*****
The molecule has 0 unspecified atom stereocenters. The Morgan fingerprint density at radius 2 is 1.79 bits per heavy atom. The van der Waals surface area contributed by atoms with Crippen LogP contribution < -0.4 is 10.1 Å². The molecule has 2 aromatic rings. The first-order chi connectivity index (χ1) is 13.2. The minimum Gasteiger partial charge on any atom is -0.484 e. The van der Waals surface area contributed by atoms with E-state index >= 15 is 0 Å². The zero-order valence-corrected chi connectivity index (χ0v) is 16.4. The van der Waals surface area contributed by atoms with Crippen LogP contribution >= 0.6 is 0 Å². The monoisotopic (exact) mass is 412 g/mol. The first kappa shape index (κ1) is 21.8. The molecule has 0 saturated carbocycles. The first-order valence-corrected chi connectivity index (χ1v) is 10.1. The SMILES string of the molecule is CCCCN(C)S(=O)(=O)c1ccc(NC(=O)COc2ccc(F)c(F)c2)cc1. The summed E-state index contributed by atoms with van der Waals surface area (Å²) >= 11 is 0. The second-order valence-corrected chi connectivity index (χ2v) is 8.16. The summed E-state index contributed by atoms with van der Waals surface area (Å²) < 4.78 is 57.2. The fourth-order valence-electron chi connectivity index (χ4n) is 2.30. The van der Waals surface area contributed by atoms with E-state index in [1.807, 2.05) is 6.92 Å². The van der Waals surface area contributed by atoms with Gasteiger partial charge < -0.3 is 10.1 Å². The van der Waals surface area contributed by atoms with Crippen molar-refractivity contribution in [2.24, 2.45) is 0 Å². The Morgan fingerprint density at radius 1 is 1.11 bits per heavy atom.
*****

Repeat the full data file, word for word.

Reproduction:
The molecule has 0 unspecified atom stereocenters. The Morgan fingerprint density at radius 2 is 1.79 bits per heavy atom. The van der Waals surface area contributed by atoms with Crippen LogP contribution < -0.4 is 10.1 Å². The molecule has 2 aromatic rings. The first-order chi connectivity index (χ1) is 13.2. The minimum Gasteiger partial charge on any atom is -0.484 e. The van der Waals surface area contributed by atoms with E-state index >= 15 is 0 Å². The zero-order valence-corrected chi connectivity index (χ0v) is 16.4. The van der Waals surface area contributed by atoms with Crippen LogP contribution >= 0.6 is 0 Å². The monoisotopic (exact) mass is 412 g/mol. The first kappa shape index (κ1) is 21.8. The molecule has 0 saturated carbocycles. The first-order valence-corrected chi connectivity index (χ1v) is 10.1. The SMILES string of the molecule is CCCCN(C)S(=O)(=O)c1ccc(NC(=O)COc2ccc(F)c(F)c2)cc1. The summed E-state index contributed by atoms with van der Waals surface area (Å²) >= 11 is 0. The second-order valence-corrected chi connectivity index (χ2v) is 8.16. The summed E-state index contributed by atoms with van der Waals surface area (Å²) < 4.78 is 57.2. The fourth-order valence-electron chi connectivity index (χ4n) is 2.30. The van der Waals surface area contributed by atoms with E-state index in [1.807, 2.05) is 6.92 Å². The van der Waals surface area contributed by atoms with Gasteiger partial charge < -0.3 is 10.1 Å². The van der Waals surface area contributed by atoms with Crippen molar-refractivity contribution in [2.24, 2.45) is 0 Å². The Morgan fingerprint density at radius 1 is 1.11 bits per heavy atom.